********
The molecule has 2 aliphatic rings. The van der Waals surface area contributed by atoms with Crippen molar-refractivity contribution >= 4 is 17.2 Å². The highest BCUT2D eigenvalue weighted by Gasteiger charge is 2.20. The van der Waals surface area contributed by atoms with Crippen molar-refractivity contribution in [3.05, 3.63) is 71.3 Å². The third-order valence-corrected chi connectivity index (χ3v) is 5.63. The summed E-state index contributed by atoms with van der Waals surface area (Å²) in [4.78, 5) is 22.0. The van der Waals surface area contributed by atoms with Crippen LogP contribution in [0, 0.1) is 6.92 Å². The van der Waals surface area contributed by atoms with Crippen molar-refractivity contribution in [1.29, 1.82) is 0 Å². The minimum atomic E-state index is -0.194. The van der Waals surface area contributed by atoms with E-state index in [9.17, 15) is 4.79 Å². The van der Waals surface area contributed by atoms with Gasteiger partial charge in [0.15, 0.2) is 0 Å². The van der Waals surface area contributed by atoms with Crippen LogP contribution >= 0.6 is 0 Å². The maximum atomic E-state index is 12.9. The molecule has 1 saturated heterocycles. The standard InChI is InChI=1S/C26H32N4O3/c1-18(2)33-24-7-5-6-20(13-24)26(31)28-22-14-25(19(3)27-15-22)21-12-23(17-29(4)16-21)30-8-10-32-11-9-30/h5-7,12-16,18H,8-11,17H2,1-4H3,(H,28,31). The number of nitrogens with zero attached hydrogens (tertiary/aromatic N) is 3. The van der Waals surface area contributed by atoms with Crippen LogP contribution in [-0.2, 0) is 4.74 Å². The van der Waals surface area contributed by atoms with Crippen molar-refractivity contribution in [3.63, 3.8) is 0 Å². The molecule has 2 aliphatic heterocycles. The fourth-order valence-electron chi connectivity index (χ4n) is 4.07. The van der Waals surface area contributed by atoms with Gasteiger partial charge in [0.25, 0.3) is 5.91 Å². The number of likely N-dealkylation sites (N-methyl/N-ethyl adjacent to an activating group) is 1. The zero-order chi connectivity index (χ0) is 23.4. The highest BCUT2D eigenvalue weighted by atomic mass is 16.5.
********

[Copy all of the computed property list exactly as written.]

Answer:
The molecule has 2 aliphatic rings. The van der Waals surface area contributed by atoms with Crippen molar-refractivity contribution >= 4 is 17.2 Å². The highest BCUT2D eigenvalue weighted by Gasteiger charge is 2.20. The van der Waals surface area contributed by atoms with Crippen molar-refractivity contribution in [3.05, 3.63) is 71.3 Å². The third-order valence-corrected chi connectivity index (χ3v) is 5.63. The summed E-state index contributed by atoms with van der Waals surface area (Å²) in [4.78, 5) is 22.0. The van der Waals surface area contributed by atoms with Crippen LogP contribution in [0, 0.1) is 6.92 Å². The van der Waals surface area contributed by atoms with Crippen molar-refractivity contribution in [1.29, 1.82) is 0 Å². The minimum atomic E-state index is -0.194. The van der Waals surface area contributed by atoms with E-state index in [9.17, 15) is 4.79 Å². The van der Waals surface area contributed by atoms with Gasteiger partial charge in [0.15, 0.2) is 0 Å². The van der Waals surface area contributed by atoms with Crippen LogP contribution >= 0.6 is 0 Å². The maximum atomic E-state index is 12.9. The molecule has 1 saturated heterocycles. The standard InChI is InChI=1S/C26H32N4O3/c1-18(2)33-24-7-5-6-20(13-24)26(31)28-22-14-25(19(3)27-15-22)21-12-23(17-29(4)16-21)30-8-10-32-11-9-30/h5-7,12-16,18H,8-11,17H2,1-4H3,(H,28,31). The number of nitrogens with zero attached hydrogens (tertiary/aromatic N) is 3. The van der Waals surface area contributed by atoms with Crippen LogP contribution in [-0.2, 0) is 4.74 Å². The van der Waals surface area contributed by atoms with Crippen molar-refractivity contribution in [3.63, 3.8) is 0 Å². The molecule has 2 aliphatic heterocycles. The fourth-order valence-electron chi connectivity index (χ4n) is 4.07. The van der Waals surface area contributed by atoms with Gasteiger partial charge in [0.25, 0.3) is 5.91 Å². The number of likely N-dealkylation sites (N-methyl/N-ethyl adjacent to an activating group) is 1. The zero-order chi connectivity index (χ0) is 23.4. The highest BCUT2D eigenvalue weighted by atomic mass is 16.5.